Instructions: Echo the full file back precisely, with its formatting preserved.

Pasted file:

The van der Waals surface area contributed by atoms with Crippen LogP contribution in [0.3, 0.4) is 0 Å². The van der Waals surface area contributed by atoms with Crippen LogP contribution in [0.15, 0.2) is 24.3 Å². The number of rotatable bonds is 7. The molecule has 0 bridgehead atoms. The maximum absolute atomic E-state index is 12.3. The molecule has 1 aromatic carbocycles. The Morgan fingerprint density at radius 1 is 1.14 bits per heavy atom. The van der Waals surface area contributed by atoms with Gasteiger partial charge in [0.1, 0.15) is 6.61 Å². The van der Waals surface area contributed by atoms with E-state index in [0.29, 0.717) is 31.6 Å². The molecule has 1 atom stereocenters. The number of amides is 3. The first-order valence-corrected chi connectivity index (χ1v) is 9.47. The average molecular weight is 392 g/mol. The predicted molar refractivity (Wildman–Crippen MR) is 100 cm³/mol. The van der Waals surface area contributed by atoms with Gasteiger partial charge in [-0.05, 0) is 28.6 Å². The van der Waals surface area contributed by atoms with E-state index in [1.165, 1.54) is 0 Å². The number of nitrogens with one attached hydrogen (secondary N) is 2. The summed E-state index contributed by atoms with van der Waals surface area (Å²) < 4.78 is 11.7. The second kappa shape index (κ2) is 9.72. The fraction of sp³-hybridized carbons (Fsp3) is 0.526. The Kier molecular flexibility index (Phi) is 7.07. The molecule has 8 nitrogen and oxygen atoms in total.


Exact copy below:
The van der Waals surface area contributed by atoms with Crippen LogP contribution in [0.3, 0.4) is 0 Å². The van der Waals surface area contributed by atoms with Crippen LogP contribution in [0.15, 0.2) is 24.3 Å². The number of rotatable bonds is 7. The molecule has 0 bridgehead atoms. The maximum absolute atomic E-state index is 12.3. The molecule has 1 aromatic carbocycles. The Morgan fingerprint density at radius 1 is 1.14 bits per heavy atom. The van der Waals surface area contributed by atoms with Gasteiger partial charge in [0.1, 0.15) is 6.61 Å². The van der Waals surface area contributed by atoms with E-state index in [0.29, 0.717) is 31.6 Å². The molecule has 1 atom stereocenters. The number of amides is 3. The first-order valence-corrected chi connectivity index (χ1v) is 9.47. The average molecular weight is 392 g/mol. The predicted molar refractivity (Wildman–Crippen MR) is 100 cm³/mol. The van der Waals surface area contributed by atoms with Gasteiger partial charge in [-0.05, 0) is 28.6 Å². The van der Waals surface area contributed by atoms with E-state index in [1.165, 1.54) is 0 Å². The number of nitrogens with one attached hydrogen (secondary N) is 2. The summed E-state index contributed by atoms with van der Waals surface area (Å²) < 4.78 is 11.7. The second kappa shape index (κ2) is 9.72. The fraction of sp³-hybridized carbons (Fsp3) is 0.526. The Kier molecular flexibility index (Phi) is 7.07. The molecule has 8 nitrogen and oxygen atoms in total.